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Rose O'Neal Greenhow and her daughter "Little Rose" at the Old Capitol Prison.
"I employed every capacity with which God has endowed me, and the result was far more successful than my hopes could have flattered me to expect." Rose O'Neal
Rose O'Neal Greenhow was one of the most successful spies the Confederate States of America had. Born Maria Rosetta O’Neal in Montgomery County, Maryland, she was was as a Catholic orphaned as a child (Her father was murdered in 1817, by persons unknown.)
and raised by an aunt who ran the exclusive Congressional Boarding House in D.C where Rose came to know some of the most important political figures of her time.
In 1835, the beautiful, educated, loyal and refined O’Neal marred Dr. Robert Greenhow, a physician and amateur historian, who worked in the U.S. State Department and eventually had four daughters. Dr. Greenhow died in 1854.Her sister Ellen married Dolley Madison’s nephew James Madison Cutts. In 1856 their daughter Adele Cutts married the widower Stephen A. Douglas, the senator from Illinois.
At the start of the civil war, Thomas Jordan, a young lieutenant from Virginia recruited O’Neal to act as a spy for the south answering to Gen. PGT Beauregard. Jordan, of Luray Virginia was an interesting man. A career soldier he served 30 years in three armed forces. (The United States, Mexico, and Cuba)
Jordon and Gen. PGT Beauregard
Jordan recruited O’Neal while he was still enlisted in the Union Army but intending to switch sides to the Confederate States. He knew that O’Neal was a sympathizer to the southern cause and was widely know in the right circles in DC and counted President James Buchanan and William Seward as her friends.She was strongly influenced in pro=Southern beliefs by her friendship with U.S. Senator John C. Calhoun from South Carolina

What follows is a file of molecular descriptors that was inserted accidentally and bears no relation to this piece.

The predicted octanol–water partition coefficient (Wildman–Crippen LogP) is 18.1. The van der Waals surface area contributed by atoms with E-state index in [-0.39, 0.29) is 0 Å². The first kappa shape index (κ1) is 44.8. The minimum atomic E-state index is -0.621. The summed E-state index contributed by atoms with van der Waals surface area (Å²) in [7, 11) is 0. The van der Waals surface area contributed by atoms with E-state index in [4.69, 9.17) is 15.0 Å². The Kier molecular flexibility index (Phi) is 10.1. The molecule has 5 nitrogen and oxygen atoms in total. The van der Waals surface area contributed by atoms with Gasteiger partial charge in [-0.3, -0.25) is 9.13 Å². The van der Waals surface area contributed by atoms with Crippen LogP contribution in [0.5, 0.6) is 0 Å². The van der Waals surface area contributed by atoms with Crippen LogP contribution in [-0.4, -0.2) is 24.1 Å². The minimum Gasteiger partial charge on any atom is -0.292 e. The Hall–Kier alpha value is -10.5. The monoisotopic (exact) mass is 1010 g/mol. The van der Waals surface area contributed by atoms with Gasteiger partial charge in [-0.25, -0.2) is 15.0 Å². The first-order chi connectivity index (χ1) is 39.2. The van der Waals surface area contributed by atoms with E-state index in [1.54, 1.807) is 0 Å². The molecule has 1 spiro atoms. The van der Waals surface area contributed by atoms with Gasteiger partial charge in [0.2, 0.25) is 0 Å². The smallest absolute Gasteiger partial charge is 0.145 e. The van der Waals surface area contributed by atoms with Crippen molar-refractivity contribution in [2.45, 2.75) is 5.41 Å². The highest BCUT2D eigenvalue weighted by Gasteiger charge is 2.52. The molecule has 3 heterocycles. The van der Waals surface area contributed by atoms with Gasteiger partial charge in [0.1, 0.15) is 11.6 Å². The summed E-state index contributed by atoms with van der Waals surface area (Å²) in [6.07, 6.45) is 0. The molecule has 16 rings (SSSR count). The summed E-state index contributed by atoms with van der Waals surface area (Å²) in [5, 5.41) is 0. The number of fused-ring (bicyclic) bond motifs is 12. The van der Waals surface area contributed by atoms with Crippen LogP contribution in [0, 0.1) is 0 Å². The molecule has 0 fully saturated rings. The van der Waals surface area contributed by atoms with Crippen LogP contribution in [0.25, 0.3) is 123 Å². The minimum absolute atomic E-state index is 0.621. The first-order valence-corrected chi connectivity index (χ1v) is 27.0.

Working from her home on 16th Street near St. John’s Episcopal Church, O’Neal
O’Neal passed along critical information regarding the 1st Bull Run and Confederate President Jefferson Davis credited Greenhow's information with securing victory at Manassas for the South. On August 11, 1861, she was able to send a long report detailing the complete Washington defense system including the numbers of men and weapons in each fort as well as weak spots in the earthworks.
The great bulk of her information probably came from her lover, abolitionist Henry D. Wilson, a Senator from Massachusetts and Chairman of the Military Affairs Committee. In 1872, he was elected Vice President as running mate with President Ulysses S. Grant, and served from 4 March 1873 until his death on 22 November 1875. A married man, Wilson, signed his love letters to O”Neal as “H”. (There is some speculation that “H” stood for Henry Wilson’s secretary Horace White.)
On August 23, 1861 Allan Pinkerton arrested O’Neal as a spy. She was kept under house arrest. While searching her house, Pinkerton and his men found extensive intelligence materials left from evidence she tried to burn, including scraps of coded messages, copies of what amounted to eight reports to Jordan over a month's time, and maps of Washington fortifications and notes on military movements. (The materials also included numerous love letters from Henry Wilson) Shortly afterwards, her guards discovered a Confederate plot to free her and transferred her to the Old Capitol Prison (Now the site of the present day Supreme Court) on January 18, 1862.
On June 6, 1862, Rose and her daughter were banished to Richmond, arriving to wild hero’s welcome. The Confederate government then assigned her to be a courier to Confederate diplomats. O’Neal ran the Northern Naval blockades and, from 1863 to 1864, traveled through France and Britain on a diplomatic mission building support for the Confederacy with the aristocrats. She was received in the court of Napoleon III at the Tuileries. In Britain, she had an audience with Queen Victoria. She also met and became engaged to Granville Leveson-Gower, 2nd Earl Granville. Two months after arriving in London, Greenhow wrote her memoir, titled My Imprisonment and the First Year of Abolition Rule at Washington. She published it that year in London and it sold well in Britain.
In late September of 1864, a ship that was carrying O”Neal ran aground on a sandbar. Desperate to escape, O’Neal boarded a lifeboat that capsized in the rough water and drowned.She was weighed down by $2,000 worth of gold sewn into her underclothes, returns from her memoir royalties, which she intended to donate to the Confederate treasury.